Platts officially launched its Americas Sour Marker, or ASM, on Monday in a bid to create a better crude pricing mechanism than the existing West Texas crude futures contract currently maintained by the New York Mercantile Exchange.

Platts, a division of McGraw-Hill ( MHP) and a leading publisher of energy data and analysis, says that the ASM will represent a blend of sour crudes that are delivered to import terminals in the U.S. Gulf of Mexico.

The Nymex's West Texas crude oil contract represents light sweet crude with a delivery point near the Cushing, Okla., hub. Platts says that the ASM will be a better indicator of global crude oil prices because the Gulf coast is more exposed to international crude markets than WTI at the landlocked Cushing hub.

Furthermore, the amount of sour crude that the U.S. uses to produce refined products like motor gasoline has been steadily rising, while light sweet crude use is on the decline.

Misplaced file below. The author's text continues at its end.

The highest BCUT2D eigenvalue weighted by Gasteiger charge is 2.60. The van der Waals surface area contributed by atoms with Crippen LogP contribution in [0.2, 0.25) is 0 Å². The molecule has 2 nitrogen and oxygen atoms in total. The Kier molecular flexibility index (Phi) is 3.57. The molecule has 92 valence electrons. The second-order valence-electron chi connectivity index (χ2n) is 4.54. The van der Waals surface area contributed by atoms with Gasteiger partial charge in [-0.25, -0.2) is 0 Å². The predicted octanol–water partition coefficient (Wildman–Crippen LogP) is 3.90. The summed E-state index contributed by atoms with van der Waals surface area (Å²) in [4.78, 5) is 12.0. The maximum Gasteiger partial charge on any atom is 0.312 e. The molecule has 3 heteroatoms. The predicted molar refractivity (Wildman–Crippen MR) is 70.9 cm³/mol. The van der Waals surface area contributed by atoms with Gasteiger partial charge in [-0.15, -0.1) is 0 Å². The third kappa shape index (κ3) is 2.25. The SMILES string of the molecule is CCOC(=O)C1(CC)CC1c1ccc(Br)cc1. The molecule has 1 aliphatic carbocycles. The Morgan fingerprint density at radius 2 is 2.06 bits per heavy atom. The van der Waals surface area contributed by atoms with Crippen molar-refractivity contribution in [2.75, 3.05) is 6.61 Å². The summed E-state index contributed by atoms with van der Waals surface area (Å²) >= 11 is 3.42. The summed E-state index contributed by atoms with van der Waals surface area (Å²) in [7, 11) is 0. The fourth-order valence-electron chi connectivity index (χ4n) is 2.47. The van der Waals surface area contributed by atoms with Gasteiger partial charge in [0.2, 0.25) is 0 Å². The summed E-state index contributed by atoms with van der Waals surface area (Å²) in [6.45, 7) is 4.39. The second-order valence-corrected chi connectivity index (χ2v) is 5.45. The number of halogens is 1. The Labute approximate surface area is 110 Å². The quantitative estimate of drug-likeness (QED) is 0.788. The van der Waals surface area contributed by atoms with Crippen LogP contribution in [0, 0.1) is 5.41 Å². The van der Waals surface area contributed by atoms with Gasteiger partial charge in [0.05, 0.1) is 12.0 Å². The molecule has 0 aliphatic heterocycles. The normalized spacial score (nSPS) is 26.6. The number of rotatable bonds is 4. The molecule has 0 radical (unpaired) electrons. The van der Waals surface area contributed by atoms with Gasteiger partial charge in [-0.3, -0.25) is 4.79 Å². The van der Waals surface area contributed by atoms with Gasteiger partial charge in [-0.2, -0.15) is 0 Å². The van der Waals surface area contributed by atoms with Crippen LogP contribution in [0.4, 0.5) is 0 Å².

The Nymex has been defending the validity of WTI as a global pricing mechanism for crude oil. "The liquidity and transparency provided by WTI is unmatched by any existing or proposed marker," said Anu Ahluwalia, associate director of communications for the CME Group ( CME), which owns the Nymex.

Because sour crude is more expensive to refine than light sweet crude, the ASM should have a natural market price that is slightly lower than the WTI contract at the Nymex. However, this relationship can change freely depending on market conditions.

If the ASM were to take market share from WTI as a pricing mechanism, traders would likely see a modest decline in average crude oil prices. In the short run, this would likely weigh on oil and gas stocks like BP ( BP), Chevron ( CVX), ConocoPhillips ( COP) and Exxon Mobil ( XOM).

However, some analysts doubt that the ASM will ever progress beyond a metric that Platts publishes along with hundreds of other commodity prices.

"Unless the Platts ASM benchmark is a tradable contact on a platform like the Nymex or the ICE Exchange, it will never become a replacement for WTI," says James Williams, energy economist at WTRG economics.